Main content

### Course: Precalculus > Unit 9

Lesson 4: Arithmetic series- Arithmetic series intro
- Arithmetic series formula
- Arithmetic series
- Worked example: arithmetic series (sigma notation)
- Worked example: arithmetic series (sum expression)
- Worked example: arithmetic series (recursive formula)
- Arithmetic series worksheet
- Arithmetic series
- Proof of finite arithmetic series formula
- Series: FAQ

© 2024 Khan AcademyTerms of usePrivacy PolicyCookie Notice

# Arithmetic series

Walk through a guided practice where you'll start by finding a simple sum and end by evaluating finite arithmetic series.

Let's start with an addition problem.

### Find the sum of $1+3+5+7+9$ .

Awesome! You just found the sum of a small arithmetic series. It only had $5$ terms. But, what if it had one million terms? We'd want a formula for sure. Thankfully, we've already learned of such a formula.

**Identify the formula for the sum of an arithmetic series.**

Sweet! So you remember the formula. Now let's make sure we remember how to apply it.

**Choose the answer that shows the formula correctly used to find the sum you found.**

Alright, so we're feeling good so far. Let's try to use the formula to find the sum of an arithmetic series that would be tedious to calculate by hand.

## Consider the series $3+5+7+\text{\u2026}+401$ .

**Find the values of**${a}_{1}$ and ${a}_{n}$ for this series.

**Find the value of**$n$ for this series.

**Find the sum of**$3+5+7+\text{\u2026}+401$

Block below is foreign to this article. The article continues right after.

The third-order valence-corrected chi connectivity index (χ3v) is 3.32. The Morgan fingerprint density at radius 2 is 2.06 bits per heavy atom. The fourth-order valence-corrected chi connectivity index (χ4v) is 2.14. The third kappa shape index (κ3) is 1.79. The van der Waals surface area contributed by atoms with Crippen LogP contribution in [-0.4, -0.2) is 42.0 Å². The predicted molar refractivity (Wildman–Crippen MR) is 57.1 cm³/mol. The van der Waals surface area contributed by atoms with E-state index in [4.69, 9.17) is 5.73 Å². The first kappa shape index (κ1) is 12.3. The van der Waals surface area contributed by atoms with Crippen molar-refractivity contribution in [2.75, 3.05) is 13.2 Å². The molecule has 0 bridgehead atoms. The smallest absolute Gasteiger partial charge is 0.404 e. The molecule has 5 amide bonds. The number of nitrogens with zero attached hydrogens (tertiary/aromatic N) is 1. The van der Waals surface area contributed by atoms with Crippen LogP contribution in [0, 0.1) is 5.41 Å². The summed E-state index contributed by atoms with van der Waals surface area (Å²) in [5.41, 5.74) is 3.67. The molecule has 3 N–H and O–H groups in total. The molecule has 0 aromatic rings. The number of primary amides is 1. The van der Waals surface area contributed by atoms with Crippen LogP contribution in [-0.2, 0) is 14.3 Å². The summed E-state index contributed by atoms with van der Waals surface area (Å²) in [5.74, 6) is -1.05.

Wow! Okay, looks like you've got this.

## Try it yourself

Nice! Try another one!

## Want to join the conversation?

- I do not understand how to find the n value. This did not make any sense to me. I need a formula or an explanation on how to find the n.(44 votes)
- Another way you can do it is to come up with a function, and plug in your final value and solve for x. For example, when finding the sum of 3 + 5 + 7 + .... + 401 It might help to start out with a little chart:

x f(x)

1 3

2 5

3 7

4 9

And from that you might intuit

f(x) = 2x + 1

Then plug in your final term, which is 401, and solve for x

401 = 2x + 1

400 = 2x

x = 200 tada

Sometimes you’ll see a slightly different, but equivalent function. For example, the same 3 + 5 + 7 + .... + 401 you might first identify as

f(x) = 3 + 2(x-1)

and that’s fine, because mathematically it’s the same function. Even if you don’t simplify it to 2x + 1 you still find x = 200 when you plug in your final term in the sequence.

401 = 3 + 2(x-1)

401-3 = 2(x-1)

398 = 2 (x-1)

398/2 = x-1

199 = x - 1

x = 200(21 votes)

- How do we calculate the value of n(6 votes)
- Take the LAST number in the sequence MINUS the FIRST number in the sequence.

DIVIDE that value by the pattern in the sequence.

How do you find the pattern? Ask, "How do I get from the first term, to the second term?"

Hope that helps(35 votes)

- How do you determine the value of n? I don't think this was every explained.(9 votes)
- n is the number of terms. Take the difference of the first and last term over the common difference and add 1 to get n.(11 votes)

- For problem 2: how did you find out the n was 450? I tried doing An-A1/2 and adding one for the first term and I got a different number.(9 votes)
- it's like this...

let's say we have an arithmetic sequence that goes like 2, 4, 6, 8, ..., 262

lets take first term as a=2

common difference as d=2

last term or nth term as a(n)=262

we know the formula for nth term is a(n)=a+(n-1)d

so here, 262=2+(n-1)2

so n-1 = (262-2)/2 = 260/2 = 130

so n= 130+1 =131